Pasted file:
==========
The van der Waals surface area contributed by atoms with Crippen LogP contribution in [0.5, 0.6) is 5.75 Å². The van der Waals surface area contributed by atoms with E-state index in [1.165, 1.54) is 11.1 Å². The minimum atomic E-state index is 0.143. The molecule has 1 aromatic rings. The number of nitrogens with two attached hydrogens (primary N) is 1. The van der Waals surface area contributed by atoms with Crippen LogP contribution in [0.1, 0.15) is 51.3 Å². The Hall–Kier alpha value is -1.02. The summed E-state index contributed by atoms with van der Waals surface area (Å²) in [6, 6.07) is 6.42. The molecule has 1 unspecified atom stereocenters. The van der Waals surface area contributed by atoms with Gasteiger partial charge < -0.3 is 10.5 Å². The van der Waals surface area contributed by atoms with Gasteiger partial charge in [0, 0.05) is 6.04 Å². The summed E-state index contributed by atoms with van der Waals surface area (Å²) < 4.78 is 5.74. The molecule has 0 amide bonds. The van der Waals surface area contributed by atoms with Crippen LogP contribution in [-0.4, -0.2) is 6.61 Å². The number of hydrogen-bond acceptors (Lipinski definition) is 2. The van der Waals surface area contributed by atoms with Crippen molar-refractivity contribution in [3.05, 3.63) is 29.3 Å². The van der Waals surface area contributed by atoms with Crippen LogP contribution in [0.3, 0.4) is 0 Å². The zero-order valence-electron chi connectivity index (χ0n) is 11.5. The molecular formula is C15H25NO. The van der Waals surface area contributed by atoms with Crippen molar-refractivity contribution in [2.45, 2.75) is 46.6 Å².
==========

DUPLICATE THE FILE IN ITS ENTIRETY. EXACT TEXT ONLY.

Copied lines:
The van der Waals surface area contributed by atoms with Crippen LogP contribution in [0.5, 0.6) is 5.75 Å². The van der Waals surface area contributed by atoms with E-state index in [1.165, 1.54) is 11.1 Å². The minimum atomic E-state index is 0.143. The molecule has 1 aromatic rings. The number of nitrogens with two attached hydrogens (primary N) is 1. The van der Waals surface area contributed by atoms with Crippen LogP contribution in [0.1, 0.15) is 51.3 Å². The Hall–Kier alpha value is -1.02. The summed E-state index contributed by atoms with van der Waals surface area (Å²) in [6, 6.07) is 6.42. The molecule has 1 unspecified atom stereocenters. The van der Waals surface area contributed by atoms with Gasteiger partial charge < -0.3 is 10.5 Å². The van der Waals surface area contributed by atoms with Gasteiger partial charge in [0, 0.05) is 6.04 Å². The summed E-state index contributed by atoms with van der Waals surface area (Å²) < 4.78 is 5.74. The molecule has 0 amide bonds. The van der Waals surface area contributed by atoms with Crippen LogP contribution in [-0.4, -0.2) is 6.61 Å². The number of hydrogen-bond acceptors (Lipinski definition) is 2. The van der Waals surface area contributed by atoms with Crippen molar-refractivity contribution in [3.05, 3.63) is 29.3 Å². The van der Waals surface area contributed by atoms with Crippen LogP contribution in [0.3, 0.4) is 0 Å². The zero-order valence-electron chi connectivity index (χ0n) is 11.5. The molecular formula is C15H25NO. The van der Waals surface area contributed by atoms with Crippen molar-refractivity contribution in [2.45, 2.75) is 46.6 Å².